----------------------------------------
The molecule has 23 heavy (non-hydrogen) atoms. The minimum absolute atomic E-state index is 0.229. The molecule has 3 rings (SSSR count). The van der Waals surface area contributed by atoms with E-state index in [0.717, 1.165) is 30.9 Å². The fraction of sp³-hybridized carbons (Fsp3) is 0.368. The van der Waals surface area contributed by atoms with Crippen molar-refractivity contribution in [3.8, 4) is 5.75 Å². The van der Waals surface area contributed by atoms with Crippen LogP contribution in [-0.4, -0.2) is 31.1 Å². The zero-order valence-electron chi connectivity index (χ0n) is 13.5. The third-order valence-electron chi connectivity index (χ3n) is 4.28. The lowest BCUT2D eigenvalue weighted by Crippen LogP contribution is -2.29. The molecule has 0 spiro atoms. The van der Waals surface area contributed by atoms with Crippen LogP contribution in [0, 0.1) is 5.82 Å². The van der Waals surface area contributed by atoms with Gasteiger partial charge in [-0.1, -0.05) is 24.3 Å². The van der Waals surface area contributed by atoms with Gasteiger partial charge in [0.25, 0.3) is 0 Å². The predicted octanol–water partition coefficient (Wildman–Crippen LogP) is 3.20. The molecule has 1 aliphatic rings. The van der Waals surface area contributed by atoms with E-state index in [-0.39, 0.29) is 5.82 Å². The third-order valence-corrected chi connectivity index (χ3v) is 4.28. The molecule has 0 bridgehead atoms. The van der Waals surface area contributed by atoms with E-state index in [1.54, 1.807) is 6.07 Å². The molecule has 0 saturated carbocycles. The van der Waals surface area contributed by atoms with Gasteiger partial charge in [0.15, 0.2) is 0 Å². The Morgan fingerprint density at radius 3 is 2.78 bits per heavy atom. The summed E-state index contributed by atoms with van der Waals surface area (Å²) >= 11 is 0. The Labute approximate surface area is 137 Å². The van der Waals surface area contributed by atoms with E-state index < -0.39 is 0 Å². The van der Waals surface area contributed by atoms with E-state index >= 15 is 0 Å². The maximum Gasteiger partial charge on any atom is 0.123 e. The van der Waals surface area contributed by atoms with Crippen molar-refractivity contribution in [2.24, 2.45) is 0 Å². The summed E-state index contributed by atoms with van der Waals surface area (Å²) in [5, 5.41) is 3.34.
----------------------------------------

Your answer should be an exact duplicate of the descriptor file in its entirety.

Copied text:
The molecule has 23 heavy (non-hydrogen) atoms. The minimum absolute atomic E-state index is 0.229. The molecule has 3 rings (SSSR count). The van der Waals surface area contributed by atoms with E-state index in [0.717, 1.165) is 30.9 Å². The fraction of sp³-hybridized carbons (Fsp3) is 0.368. The van der Waals surface area contributed by atoms with Crippen molar-refractivity contribution in [3.8, 4) is 5.75 Å². The van der Waals surface area contributed by atoms with Crippen LogP contribution in [-0.4, -0.2) is 31.1 Å². The zero-order valence-electron chi connectivity index (χ0n) is 13.5. The third-order valence-electron chi connectivity index (χ3n) is 4.28. The lowest BCUT2D eigenvalue weighted by Crippen LogP contribution is -2.29. The molecule has 0 spiro atoms. The van der Waals surface area contributed by atoms with Crippen LogP contribution in [0, 0.1) is 5.82 Å². The van der Waals surface area contributed by atoms with Gasteiger partial charge in [-0.1, -0.05) is 24.3 Å². The van der Waals surface area contributed by atoms with Gasteiger partial charge in [0.25, 0.3) is 0 Å². The predicted octanol–water partition coefficient (Wildman–Crippen LogP) is 3.20. The molecule has 1 aliphatic rings. The van der Waals surface area contributed by atoms with E-state index in [-0.39, 0.29) is 5.82 Å². The third-order valence-corrected chi connectivity index (χ3v) is 4.28. The molecule has 0 bridgehead atoms. The van der Waals surface area contributed by atoms with E-state index in [1.54, 1.807) is 6.07 Å². The molecule has 0 saturated carbocycles. The van der Waals surface area contributed by atoms with Gasteiger partial charge in [0.15, 0.2) is 0 Å². The Morgan fingerprint density at radius 3 is 2.78 bits per heavy atom. The summed E-state index contributed by atoms with van der Waals surface area (Å²) >= 11 is 0. The Labute approximate surface area is 137 Å². The van der Waals surface area contributed by atoms with E-state index < -0.39 is 0 Å². The van der Waals surface area contributed by atoms with E-state index >= 15 is 0 Å². The maximum Gasteiger partial charge on any atom is 0.123 e. The van der Waals surface area contributed by atoms with Crippen molar-refractivity contribution in [2.24, 2.45) is 0 Å². The summed E-state index contributed by atoms with van der Waals surface area (Å²) in [5, 5.41) is 3.34.